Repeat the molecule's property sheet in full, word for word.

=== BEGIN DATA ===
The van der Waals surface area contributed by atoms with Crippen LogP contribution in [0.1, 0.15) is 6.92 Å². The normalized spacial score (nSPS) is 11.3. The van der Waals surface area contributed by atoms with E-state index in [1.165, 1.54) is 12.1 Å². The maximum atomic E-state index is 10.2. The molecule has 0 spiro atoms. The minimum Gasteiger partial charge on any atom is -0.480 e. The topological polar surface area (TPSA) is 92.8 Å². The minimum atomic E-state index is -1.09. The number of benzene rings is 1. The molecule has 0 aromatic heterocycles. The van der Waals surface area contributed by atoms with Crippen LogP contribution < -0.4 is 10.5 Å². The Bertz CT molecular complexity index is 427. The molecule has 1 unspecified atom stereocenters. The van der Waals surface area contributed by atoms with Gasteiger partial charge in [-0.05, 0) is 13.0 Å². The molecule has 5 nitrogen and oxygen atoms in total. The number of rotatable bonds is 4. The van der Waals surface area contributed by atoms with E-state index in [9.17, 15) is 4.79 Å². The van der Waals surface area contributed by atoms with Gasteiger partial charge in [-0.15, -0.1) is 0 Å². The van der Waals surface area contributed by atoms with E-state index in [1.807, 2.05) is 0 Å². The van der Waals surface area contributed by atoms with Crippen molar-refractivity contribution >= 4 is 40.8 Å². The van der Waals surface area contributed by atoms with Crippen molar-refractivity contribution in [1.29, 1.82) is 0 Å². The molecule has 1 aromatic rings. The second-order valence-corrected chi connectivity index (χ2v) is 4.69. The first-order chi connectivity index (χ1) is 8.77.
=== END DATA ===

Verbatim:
The van der Waals surface area contributed by atoms with Crippen LogP contribution in [0.1, 0.15) is 6.92 Å². The normalized spacial score (nSPS) is 11.3. The van der Waals surface area contributed by atoms with E-state index in [1.165, 1.54) is 12.1 Å². The maximum atomic E-state index is 10.2. The molecule has 0 spiro atoms. The minimum Gasteiger partial charge on any atom is -0.480 e. The topological polar surface area (TPSA) is 92.8 Å². The minimum atomic E-state index is -1.09. The number of benzene rings is 1. The molecule has 0 aromatic heterocycles. The van der Waals surface area contributed by atoms with Crippen LogP contribution < -0.4 is 10.5 Å². The Bertz CT molecular complexity index is 427. The molecule has 1 unspecified atom stereocenters. The van der Waals surface area contributed by atoms with Gasteiger partial charge in [-0.05, 0) is 13.0 Å². The molecule has 5 nitrogen and oxygen atoms in total. The number of rotatable bonds is 4. The van der Waals surface area contributed by atoms with E-state index in [9.17, 15) is 4.79 Å². The van der Waals surface area contributed by atoms with Gasteiger partial charge in [-0.15, -0.1) is 0 Å². The van der Waals surface area contributed by atoms with E-state index in [1.807, 2.05) is 0 Å². The van der Waals surface area contributed by atoms with Crippen molar-refractivity contribution >= 4 is 40.8 Å². The van der Waals surface area contributed by atoms with Crippen molar-refractivity contribution in [1.29, 1.82) is 0 Å². The molecule has 1 aromatic rings. The second-order valence-corrected chi connectivity index (χ2v) is 4.69. The first-order chi connectivity index (χ1) is 8.77.